Thursday, August 5, 2010

Wikileaked. Now What? / from Mediapost

A little more than a year ago, I kicked off this column with an article called "Journalism Rocks." Now, after the Wikileaks fiasco, that headline could read "Journalism Rocked."

Wikileaks' "sharing" of some 90,000+ classified documents relating to the war in Afghanistan has raised many sensitive issues, politically and from a media perspective. The most obvious of these is whether it is ethically correct to publish classified materials -- particularly if they could compromise national security. This is a polarizing question and one that divides journalistic opinion as to the very existence of sites like Wikileaks, which strives to remove all barriers to information (even the barrier of military classification).

Although the materials released by Wikileaks don't appear to have compromised national security -- yet -- they have cast a bigger shroud over the continued conduct of the war in Afghanistan, and likely further eroded public support for a desperately unpopular conflict. They have also highlighted the nature of media today and the role sites like Wikileaks play within it; the output of traditional media outlets and the so-called unvarnished, undigested, and importantly, un-vetted material put forward by new media and the blogosphere.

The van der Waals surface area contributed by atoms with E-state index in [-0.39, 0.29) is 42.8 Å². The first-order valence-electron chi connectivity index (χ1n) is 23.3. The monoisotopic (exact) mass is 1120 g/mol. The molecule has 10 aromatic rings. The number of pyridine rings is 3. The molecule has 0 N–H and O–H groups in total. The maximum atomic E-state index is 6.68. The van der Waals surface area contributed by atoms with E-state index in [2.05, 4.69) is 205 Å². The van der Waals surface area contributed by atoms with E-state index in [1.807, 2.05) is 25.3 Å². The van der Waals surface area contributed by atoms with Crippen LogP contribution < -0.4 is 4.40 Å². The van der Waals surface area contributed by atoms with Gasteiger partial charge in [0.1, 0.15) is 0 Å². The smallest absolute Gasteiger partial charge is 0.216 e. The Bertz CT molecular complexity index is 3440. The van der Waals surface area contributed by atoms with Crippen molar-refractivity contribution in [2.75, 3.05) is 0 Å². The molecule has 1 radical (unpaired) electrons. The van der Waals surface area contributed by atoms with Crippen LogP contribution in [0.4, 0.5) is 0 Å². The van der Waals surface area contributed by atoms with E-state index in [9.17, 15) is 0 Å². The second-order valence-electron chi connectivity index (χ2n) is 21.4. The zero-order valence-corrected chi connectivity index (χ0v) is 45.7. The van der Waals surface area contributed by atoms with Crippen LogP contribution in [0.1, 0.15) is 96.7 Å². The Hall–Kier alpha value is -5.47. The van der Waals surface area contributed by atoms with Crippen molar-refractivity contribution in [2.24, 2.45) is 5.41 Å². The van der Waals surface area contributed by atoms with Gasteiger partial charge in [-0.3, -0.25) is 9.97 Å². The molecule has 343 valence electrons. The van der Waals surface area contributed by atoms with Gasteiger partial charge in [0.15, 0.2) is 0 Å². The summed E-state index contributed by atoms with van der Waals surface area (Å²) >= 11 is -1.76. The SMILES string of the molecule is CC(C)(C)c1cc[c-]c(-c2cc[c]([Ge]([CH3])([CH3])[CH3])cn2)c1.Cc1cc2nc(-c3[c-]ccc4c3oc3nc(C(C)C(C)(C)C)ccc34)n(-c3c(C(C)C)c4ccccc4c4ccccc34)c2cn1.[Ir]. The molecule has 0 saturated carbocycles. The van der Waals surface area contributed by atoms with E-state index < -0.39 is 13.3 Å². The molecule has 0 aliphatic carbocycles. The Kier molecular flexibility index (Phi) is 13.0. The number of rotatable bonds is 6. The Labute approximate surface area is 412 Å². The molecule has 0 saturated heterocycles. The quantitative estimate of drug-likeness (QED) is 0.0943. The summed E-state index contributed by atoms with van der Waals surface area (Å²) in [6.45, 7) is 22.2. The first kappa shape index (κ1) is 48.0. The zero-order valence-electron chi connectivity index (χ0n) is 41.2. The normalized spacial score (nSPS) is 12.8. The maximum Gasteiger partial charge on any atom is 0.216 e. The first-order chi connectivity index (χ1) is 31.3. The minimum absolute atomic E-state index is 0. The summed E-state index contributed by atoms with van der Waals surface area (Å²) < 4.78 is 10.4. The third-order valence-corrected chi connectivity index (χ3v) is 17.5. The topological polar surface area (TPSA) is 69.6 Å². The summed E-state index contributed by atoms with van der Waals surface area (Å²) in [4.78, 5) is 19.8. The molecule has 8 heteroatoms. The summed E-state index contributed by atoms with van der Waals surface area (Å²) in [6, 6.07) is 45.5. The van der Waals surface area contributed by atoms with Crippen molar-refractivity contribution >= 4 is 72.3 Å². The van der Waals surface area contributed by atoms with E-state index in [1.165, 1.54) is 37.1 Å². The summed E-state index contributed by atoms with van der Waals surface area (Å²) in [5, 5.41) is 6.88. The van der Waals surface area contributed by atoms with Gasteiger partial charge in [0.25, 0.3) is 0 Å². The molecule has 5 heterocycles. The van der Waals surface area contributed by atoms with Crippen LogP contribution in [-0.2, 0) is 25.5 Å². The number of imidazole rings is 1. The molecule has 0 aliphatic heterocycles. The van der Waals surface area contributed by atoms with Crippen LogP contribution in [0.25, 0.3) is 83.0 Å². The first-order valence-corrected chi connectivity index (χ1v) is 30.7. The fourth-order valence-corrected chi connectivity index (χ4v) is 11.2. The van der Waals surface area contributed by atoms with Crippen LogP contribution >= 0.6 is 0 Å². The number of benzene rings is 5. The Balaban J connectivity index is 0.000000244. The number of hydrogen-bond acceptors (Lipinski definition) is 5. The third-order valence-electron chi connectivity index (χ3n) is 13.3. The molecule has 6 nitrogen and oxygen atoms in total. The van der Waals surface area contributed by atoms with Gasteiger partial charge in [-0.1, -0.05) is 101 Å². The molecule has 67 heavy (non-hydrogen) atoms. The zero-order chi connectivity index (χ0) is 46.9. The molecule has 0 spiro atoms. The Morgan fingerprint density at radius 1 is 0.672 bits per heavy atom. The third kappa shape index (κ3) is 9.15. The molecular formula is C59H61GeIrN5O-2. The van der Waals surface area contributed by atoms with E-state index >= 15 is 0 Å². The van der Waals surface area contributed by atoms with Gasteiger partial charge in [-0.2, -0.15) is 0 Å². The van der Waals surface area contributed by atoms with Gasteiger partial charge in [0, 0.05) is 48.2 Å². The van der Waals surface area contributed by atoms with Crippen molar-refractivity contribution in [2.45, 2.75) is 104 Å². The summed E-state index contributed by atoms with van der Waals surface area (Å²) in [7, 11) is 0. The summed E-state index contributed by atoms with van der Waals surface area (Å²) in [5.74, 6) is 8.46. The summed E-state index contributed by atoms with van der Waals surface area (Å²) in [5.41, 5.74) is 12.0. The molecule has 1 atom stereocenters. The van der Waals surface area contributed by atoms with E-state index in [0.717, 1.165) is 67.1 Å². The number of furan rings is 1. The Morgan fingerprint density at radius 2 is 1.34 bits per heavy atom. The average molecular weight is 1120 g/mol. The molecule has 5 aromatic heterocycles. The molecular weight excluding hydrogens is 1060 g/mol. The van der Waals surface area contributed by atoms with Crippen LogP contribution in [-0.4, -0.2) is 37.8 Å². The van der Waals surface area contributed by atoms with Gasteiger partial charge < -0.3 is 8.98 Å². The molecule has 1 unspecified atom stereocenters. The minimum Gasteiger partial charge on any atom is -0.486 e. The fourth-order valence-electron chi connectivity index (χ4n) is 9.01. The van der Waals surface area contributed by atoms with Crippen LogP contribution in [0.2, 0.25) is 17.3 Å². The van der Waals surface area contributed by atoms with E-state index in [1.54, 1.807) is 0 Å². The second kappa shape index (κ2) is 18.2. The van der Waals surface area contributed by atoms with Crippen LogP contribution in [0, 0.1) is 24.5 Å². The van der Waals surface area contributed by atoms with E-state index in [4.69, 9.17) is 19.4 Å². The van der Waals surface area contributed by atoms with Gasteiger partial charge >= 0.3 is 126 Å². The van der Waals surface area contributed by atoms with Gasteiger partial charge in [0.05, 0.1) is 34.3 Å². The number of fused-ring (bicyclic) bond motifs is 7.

I see this contrast in terms of slant and opinion versus independently verifiable news, with accuracy and neutrality as valuation (and valuable) metrics. In this respect, information "dumps" like Wikileaks avoid the objection of being opinion masked as news and score high on neutrality, unlike the left-right media bias that has been swelling since the before the last election.

But as this leak has demonstrated, ensuring accuracy is a huge concern for news organizations everywhere. Wikileaks may twinkle with the glorification of democratized journalism, but it suffers from a profound lack of editorial superstructure that helps ensure accuracy and relevance.

Which is precisely what we have come to, and should, expect from our news sources.

To continue reading, click here.

No comments:

Post a Comment